Nave and chancel. General. Majority of windows are simple single lancets, the exception being the east window of three lights which has ornate Gothic tracery and relieving arch. Porch door has a hoodmoulding with plain stops. The exception to the overall appearance is the ivy-covered west wall. This is battered for the first 0.5m (in contrast to the other walls), the masonry is less regular and is also less well pointed. Conceivably it could be an earlier wall or perhaps is rebuilt using older materials. Standard Victorian window.


Porch. General. The south door to the church has a modern turned arch in grey sandstone, but the jambs are of single blocks of red sandstone with simple stops - these must surely be earlier and could be in situ.

Nave and chancel. General. Simple tiled floor with heating vent grilles down the aisle of the nave. Walls plastered and whitewashed apart from some dressings. Barrel roof. Several mural tablets with those on west wall of 1774 and 1797.

Chancel approached by two steps up, and another to sanctuary. Chancel floor tiled. Walls as nave. Roof of three bays with vertical struts above arch-braced collars springing from corbels.


Cathedine churchyard is set on a west facing slope, its long axis in contrast to that of the church from north to south. The church itself is terraced deeply into the slope.

A small modern extension to the graveyard has been added in the south-east corner but otherwise there is no indication that the present rectilinear enclosure has been modified in any way over the centuries.

It is reasonably well kept and is used for modern burial.

Boundary: a stone wall forms the perimeter; on the west, downhill side the external ground level is 1m or more lower, while on the east, uphill side the reverse is true with the wall acting as an internal retaining wall.

Monuments: these are spread throughout much of the yard except on the north where tracts of ground are still open; graves are quite tightly packed on the south while 20thC ones are concentrated on the north. Later 18thC gravestones have been cleared and now lean against the north wall of the nave, and there are other possible examples in a comparable position against the south wall.

Furniture: none.

Earthworks: a scarp up to 2m high where the boundary ran on the south-east side, prior to the enlargement of the churchyard.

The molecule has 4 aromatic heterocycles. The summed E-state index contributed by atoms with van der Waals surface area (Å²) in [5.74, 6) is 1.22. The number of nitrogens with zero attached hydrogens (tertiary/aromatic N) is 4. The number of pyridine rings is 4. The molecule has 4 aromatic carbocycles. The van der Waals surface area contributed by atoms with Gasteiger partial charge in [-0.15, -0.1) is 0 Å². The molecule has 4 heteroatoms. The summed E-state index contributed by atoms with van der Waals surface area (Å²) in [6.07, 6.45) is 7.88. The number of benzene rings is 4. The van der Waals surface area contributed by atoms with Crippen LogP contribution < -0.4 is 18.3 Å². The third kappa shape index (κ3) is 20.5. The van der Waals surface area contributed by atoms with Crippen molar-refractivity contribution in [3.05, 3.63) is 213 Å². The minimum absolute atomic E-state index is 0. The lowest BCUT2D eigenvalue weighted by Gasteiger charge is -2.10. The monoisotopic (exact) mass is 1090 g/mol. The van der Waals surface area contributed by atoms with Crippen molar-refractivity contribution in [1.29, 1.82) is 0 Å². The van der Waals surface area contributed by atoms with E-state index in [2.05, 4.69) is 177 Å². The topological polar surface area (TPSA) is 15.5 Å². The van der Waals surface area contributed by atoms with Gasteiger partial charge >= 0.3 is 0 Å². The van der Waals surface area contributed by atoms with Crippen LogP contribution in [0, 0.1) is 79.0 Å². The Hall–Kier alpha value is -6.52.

Ancillary features: a single metal gate at the top (east end) of the churchyard, and a roughly tarmac path leads from this to the porch. A grass path continues westwards to a vertical stone stile that leads into a field below the church.

Vegetation: the ancient yews on the south edge of the churchyard, the central one badly shattered; otherwise there are mature pines and other trees.

Sources consulted

CPAT Field Visit: 17 August 1995
Dawson 1909, 49
Faculty 1894: NLW/SD/F/105
Glynne 1886, 275
Haslam 1979, 309
Jones and Bailey 1911, iii, 61 & 64.
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Please note that many rural churches are closed to the public at certain times. It is advisable to check when the church will be open before visiting. Information about access, or how to contact parish clergy, can often be obtained from the relevant Diocesan Office which can be found through the Church in Wales website. Further information about Cathedine Church may also be found on the Swansea and Brecon Diocese website.

The CPAT Brecknockshire Churches Survey Project was funded by Cadw as part of an all Wales survey of medieval parish churches.

This HTML page has been generated from the Cadw Churches Survey database & CPAT's Regional Historic Environment Record - 17/07/2007 ( 22:00:34 ).
Further information about this and other churches surveyed is available from the Regional Historic Environment Record, Clwyd Powys Archaeological Trust, Curatorial Section, 7a Church Street, Welshpool, Powys, SY21 7DL tel - (01938) 553670, fax - (01938) 552179, email -, website -